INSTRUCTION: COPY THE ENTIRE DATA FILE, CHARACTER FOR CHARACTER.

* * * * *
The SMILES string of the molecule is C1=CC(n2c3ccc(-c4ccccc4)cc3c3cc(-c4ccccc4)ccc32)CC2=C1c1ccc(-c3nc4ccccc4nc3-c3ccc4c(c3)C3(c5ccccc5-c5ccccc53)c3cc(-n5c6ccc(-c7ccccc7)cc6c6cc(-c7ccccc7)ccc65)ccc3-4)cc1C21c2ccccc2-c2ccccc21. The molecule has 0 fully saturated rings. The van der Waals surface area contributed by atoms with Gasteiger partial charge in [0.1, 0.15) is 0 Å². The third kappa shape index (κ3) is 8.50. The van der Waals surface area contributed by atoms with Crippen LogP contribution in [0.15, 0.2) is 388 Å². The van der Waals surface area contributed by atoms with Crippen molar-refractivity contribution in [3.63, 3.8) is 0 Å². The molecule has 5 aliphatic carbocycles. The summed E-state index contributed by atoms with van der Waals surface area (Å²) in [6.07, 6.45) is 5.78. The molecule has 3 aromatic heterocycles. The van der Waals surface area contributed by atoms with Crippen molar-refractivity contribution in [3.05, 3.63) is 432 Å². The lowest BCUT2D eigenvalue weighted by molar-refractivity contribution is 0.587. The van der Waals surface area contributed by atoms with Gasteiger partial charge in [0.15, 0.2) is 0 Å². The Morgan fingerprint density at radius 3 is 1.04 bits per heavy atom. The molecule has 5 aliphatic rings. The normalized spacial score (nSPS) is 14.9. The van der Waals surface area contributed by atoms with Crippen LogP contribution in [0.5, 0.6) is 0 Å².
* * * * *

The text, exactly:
The SMILES string of the molecule is C1=CC(n2c3ccc(-c4ccccc4)cc3c3cc(-c4ccccc4)ccc32)CC2=C1c1ccc(-c3nc4ccccc4nc3-c3ccc4c(c3)C3(c5ccccc5-c5ccccc53)c3cc(-n5c6ccc(-c7ccccc7)cc6c6cc(-c7ccccc7)ccc65)ccc3-4)cc1C21c2ccccc2-c2ccccc21. The molecule has 0 fully saturated rings. The van der Waals surface area contributed by atoms with Gasteiger partial charge in [0.1, 0.15) is 0 Å². The third kappa shape index (κ3) is 8.50. The van der Waals surface area contributed by atoms with Crippen LogP contribution in [0.15, 0.2) is 388 Å². The van der Waals surface area contributed by atoms with Crippen molar-refractivity contribution in [3.63, 3.8) is 0 Å². The molecule has 5 aliphatic carbocycles. The summed E-state index contributed by atoms with van der Waals surface area (Å²) in [6.07, 6.45) is 5.78. The molecule has 3 aromatic heterocycles. The van der Waals surface area contributed by atoms with Crippen molar-refractivity contribution in [3.05, 3.63) is 432 Å². The lowest BCUT2D eigenvalue weighted by molar-refractivity contribution is 0.587. The van der Waals surface area contributed by atoms with Gasteiger partial charge in [0.15, 0.2) is 0 Å². The Morgan fingerprint density at radius 3 is 1.04 bits per heavy atom. The molecule has 5 aliphatic rings. The normalized spacial score (nSPS) is 14.9. The van der Waals surface area contributed by atoms with Crippen LogP contribution in [0.5, 0.6) is 0 Å².